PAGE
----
Whether you like to munch on it by the slice or put it on pizza (divisively, I may add), you have plenty of reasons to grow a pineapple tree indoors. This guide will tell you how long it takes before the fruits of your labor are harvestable.
How long does it take to grow a pineapple tree indoors? Pineapple trees grown indoors are considered mature and thus fruit-bearing between two and three years old. From there on out, the pineapple tree will continue producing fruit in two-year bursts for a few years.
I’m sure you have plenty more questions about growing pineapple trees indoors, and I’ve got the answers. Ahead, I’ll explore how long you’ll wait for that lovely pineapple tree to sprout in your home or office. I’ll also discuss the size of indoor pineapple trees and how many fruits you should expect from yours.
Growing a Pineapple Tree Indoors? Here’s How Long It Will Take
Fruit trees may require more space than windowsill or terrarium plants, but they can be grown indoors, nevertheless. That said, since these plants produce fruits, you could be in for a long wait to see them sprout.
With the right care, it will take upwards of 24 months for a pineapple plant to reach maturity.
It’s only in maturity that the plant can bear fruit. In most instances though, expect to wait quite a deal longer, like two, sometimes even three years.
You can grow a pineapple tree indoors from seeds or propagated from other pineapple tops. You can also simply buy a pineapple tree from your favorite gardening supply store.
What most indoor gardeners agree on is that regardless of how you grow a pineapple tree, it’s not going to produce fruit any faster than using the other methods. You will have to be patient.
More importantly, you’ll have to carry out your pineapple tree’s care routine without fail for years even though you’re not seeing any fruit. I’ll talk more about this plant’s care later, so make sure you check that out.
A Note on Forcing Your Indoor Pineapple Tree to Grow
Can you speed things along at all so you can have some delicious pineapple sooner?
Some indoor gardeners will expose their growing pineapple trees to calcium carbide or ethephon to hasten the growing process. Allow me to explain what these substances are and how viable of an option this is.
Calcium carbide or calcium acetylide is a type of chemical compound that produces acetylene gas when you add water.
Acetylene gas can encourage an indoor pineapple tree to flower or produce fruit.
However, the gas is not safe for human (and probably animal) exposure. Acetylene gas can irritate your lungs, throat, nose, skin, and eyes. Further, the gas is highly flammable.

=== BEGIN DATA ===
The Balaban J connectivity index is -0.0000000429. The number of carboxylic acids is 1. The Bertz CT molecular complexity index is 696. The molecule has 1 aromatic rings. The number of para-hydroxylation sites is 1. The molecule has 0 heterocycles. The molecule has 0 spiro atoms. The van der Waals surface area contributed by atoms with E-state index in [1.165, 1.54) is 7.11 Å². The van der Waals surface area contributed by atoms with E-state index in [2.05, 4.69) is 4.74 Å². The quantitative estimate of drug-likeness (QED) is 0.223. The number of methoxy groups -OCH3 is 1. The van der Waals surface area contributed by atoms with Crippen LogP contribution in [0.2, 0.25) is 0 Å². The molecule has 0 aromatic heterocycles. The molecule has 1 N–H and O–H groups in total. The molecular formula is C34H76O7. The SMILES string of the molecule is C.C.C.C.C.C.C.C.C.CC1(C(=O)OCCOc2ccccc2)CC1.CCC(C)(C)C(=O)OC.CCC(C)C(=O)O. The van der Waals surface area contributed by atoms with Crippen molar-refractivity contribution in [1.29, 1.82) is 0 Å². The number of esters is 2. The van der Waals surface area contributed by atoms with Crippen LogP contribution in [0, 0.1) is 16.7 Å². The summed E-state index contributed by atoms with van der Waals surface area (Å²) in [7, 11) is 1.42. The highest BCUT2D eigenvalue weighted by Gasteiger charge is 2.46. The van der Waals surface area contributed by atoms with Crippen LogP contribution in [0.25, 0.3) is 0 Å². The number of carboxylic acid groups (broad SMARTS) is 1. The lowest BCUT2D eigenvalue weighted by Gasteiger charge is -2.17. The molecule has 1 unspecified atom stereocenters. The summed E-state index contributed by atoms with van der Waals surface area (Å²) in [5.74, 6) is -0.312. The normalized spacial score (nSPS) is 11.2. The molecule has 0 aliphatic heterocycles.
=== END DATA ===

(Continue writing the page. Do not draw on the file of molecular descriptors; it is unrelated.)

Then there’s ethephon. This is considered a growth regulator for plants. It may sound safer than calcium carbide, but don’t be fooled. Ethephon is technically a pesticide.
My recommendation? Wait it out and grow your indoor pineapple tree naturally.
When that first pineapple sprouts from your plant, it will be such an exciting, rewarding moment. Don’t cheat yourself out of that!
How Many Pineapples Do You Get From One Plant?
Although it would be cool if they were, pineapple trees are not infinitely renewable. That doesn’t matter if you grow them indoors or outdoors. The plant will produce X number of pineapples over its lifetime, and then it’s done.
How many pineapples can you expect from one indoor tree? Well, after those initial two or three years, you’ll have your first pineapple.
Then, about two years later, you’ll receive another harvestable pineapple.
If you’re lucky, your pineapple tree might produce yet another pineapple, but that’s not guaranteed.
Overall, then, you can expect an indoor pineapple tree to grow roughly three fruits in total. It can take about six years for this to happen.
How Tall Do Pineapple Trees Get?
Pineapple trees are incredibly majestic once they achieve maturity. At that point, the tree will grow six feet tall and six feet wide.
Is that too big for your home or office? For a lot of people, the answer is yes.
Unfortunately, if you want full-sized pineapples from your plant, then the tree must be allowed to reach that size.
If your pineapple tree is confined to a smaller area and still receives the proper care, then it will produce pineapples. However, they’ll be smaller than the norm. Plus, they might not taste as good.
Pineapple Tree Indoor Care Tips